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->''"It is difficult to classify the characteristics of the Goof into columns of the physical and mental, because they interweave, reflect, and enhance one another. Therefore it will probably be best to mention everything all at once. Think of the Goof as a composite of an everlasting optimist, a gullible Good Samaritan, a half-wit, a shiftless, [[UncleTomFoolery good-natured colored boy]] and a hick.[[note]] He is loose-jointed and gangly, but not rubbery. He can move fast if he has to, but would rather avoid any overexertion, so he takes what seems the easiest way. He is a philosopher of the barber shop variety. No matter what happens, he accepts it finally at being for the best or at least amusing. He is willing to help anyone and offers his assistance even when it is not needed and just creates confusion. He very seldom, if ever, reaches his objective or completes what he has started. His brain being rather vapory, it is difficult for him to concentrate on any one subject. Any little distraction can throw him off his train of thought and it is extremely difficult for the Goof to keep to his purpose. Yet the Goof is not the type of half-wit that is to be pitied. He doesn't dribble, drool or shriek. He is a good-natured dumbbell that thinks he is pretty smart. He laughs at his own jokes because he can't understand any others. If he is a victim of a catastrophe, he makes the best of it immediately and his chagrin or anger melts very quickly into a broad grin. If he does something particularly stupid he is ready to laugh at himself after it all finally dawns on him. He is very courteous and apologetic and his faux pas embarrass him, but he tries to laugh off his errors. He has music in his heart even though it is the same tune forever and I see him humming to himself while working or thinking. He talks to himself because it is easier for him to know what he is thinking if he hears it first. His posture is nil. His back arches the wrong way and his little stomach protrudes. His head, stomach, and knees lead his body. His neck is quite long and scrawny. His knees sag and his feet are large and flat. He walks on his heels and his toes turn up. His shoulders are narrow and slope rapidly, giving the upper part of his body a thinness and making his arms seem long and heavy, though actually not drawn that way. His hands are very sensitive and expressive, and though his gestures are broad, they should reflect the gentleman. His shoes and feet are not the traditional cartoon dough feet. His arches collapsed long ago and his shoes should have a very definite character. Never think of the Goof as a sausage with rubber hose attachments. Though he is very flexible and floppy, his body still has a solidity and weight. The looseness in his arms and legs should be achieved through a succession of breaks in the joints rather than what seems like the waving of so much rope. He is not muscular and yet has the strength and stamina of a very wiry person. His clothes are misfits: his trousers are baggy at the knees and the pants legs strive vainly to touch his shoe tops but never do. His pants droop at the seat and stretch tightly across some distance below the crotch. His sweater fits him snugly except for the neck and his vest is much too small. His hat is of a soft material and animates a little bit. It is true that there is a vague similarity in the construction of the Goofy's head and [[WesternAnimation/PlutoThePup Pluto's]]. The use of the eyes, mouth and ears are entirely different. One is dog, the other human. The Goof's head can be thought of in terms of a caricature of a person with a pointed dome - large, dreamy eyes, buck teeth and a weak chin, a large mouth, a thick lower lip, a fat tongue and a bulbous nose that grows larger on its way out and turns up. His eyes should remain partly closed to help give him a stupid, sleepy appearance, as though he were constantly straining to remain awake, but of course, they can open wide for expressions or accents. He blinks quite a bit. His ears for the most party are just trailing appendages and are not used in the same way as Pluto's ears except for rare expressions. His brow is heavy and breaks the circle that outlines his skull. He is very bashful, yet when something very stupid has befallen him, he mugs the camera like an amateur actor with relatives in the audience, trying to cover up his embarrassment by making faces and signaling to them. He is in close contact with sprites, goblins, fairies and other such fantasia. Each object or piece of mechanism which to us is lifeless, has a soul and personality in the mind of the Goof. The improbable becomes real where the Goof is concerned. He has marvelous muscular control of his bottom. He can do numerous little flourishes with it and his bottom should be used whenever there is an opportunity to emphasize a funny position.[[/note]] [[BlatantLies This little analysis]] has covered the Goof from top to toes, and having come to his end, I end."''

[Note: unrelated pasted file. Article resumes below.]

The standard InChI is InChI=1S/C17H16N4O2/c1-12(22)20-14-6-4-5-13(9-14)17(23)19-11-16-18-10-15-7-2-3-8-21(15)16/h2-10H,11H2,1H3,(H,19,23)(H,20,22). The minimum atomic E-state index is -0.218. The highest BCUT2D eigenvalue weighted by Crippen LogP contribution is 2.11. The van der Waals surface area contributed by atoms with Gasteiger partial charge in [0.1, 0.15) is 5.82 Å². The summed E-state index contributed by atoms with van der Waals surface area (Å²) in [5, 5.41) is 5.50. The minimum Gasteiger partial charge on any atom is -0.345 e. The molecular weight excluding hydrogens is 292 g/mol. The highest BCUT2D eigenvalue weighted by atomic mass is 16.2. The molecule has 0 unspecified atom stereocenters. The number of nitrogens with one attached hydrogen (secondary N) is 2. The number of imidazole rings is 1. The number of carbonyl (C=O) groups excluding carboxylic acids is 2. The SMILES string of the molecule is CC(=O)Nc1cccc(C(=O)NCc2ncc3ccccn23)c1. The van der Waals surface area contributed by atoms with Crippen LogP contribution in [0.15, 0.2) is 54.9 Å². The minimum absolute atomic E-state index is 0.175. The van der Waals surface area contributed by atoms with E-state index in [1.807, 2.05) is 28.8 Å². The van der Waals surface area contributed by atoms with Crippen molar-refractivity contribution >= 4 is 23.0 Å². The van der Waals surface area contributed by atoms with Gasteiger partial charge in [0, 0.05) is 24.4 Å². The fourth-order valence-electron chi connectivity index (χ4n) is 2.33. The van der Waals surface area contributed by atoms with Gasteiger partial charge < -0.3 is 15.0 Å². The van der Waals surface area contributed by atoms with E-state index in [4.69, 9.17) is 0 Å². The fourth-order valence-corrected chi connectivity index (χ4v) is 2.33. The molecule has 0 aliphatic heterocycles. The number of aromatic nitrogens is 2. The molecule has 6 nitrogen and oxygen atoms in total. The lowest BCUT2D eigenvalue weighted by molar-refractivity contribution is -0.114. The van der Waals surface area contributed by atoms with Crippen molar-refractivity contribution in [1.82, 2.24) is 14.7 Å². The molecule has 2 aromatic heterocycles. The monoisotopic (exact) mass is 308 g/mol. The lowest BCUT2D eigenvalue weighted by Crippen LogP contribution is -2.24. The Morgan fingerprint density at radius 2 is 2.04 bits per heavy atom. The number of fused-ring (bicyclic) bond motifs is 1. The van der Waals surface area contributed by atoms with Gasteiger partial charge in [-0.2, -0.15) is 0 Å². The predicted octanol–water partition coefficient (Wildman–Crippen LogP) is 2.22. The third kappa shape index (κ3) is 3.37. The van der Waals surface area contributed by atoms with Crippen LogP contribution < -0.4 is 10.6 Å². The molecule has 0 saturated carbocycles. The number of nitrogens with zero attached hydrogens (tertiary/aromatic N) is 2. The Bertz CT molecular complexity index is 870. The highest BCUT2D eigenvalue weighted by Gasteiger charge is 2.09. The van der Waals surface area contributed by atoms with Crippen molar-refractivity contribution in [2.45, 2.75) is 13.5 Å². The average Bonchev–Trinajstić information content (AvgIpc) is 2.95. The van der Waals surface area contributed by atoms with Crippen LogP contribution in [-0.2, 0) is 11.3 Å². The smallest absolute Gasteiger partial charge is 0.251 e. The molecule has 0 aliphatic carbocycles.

to: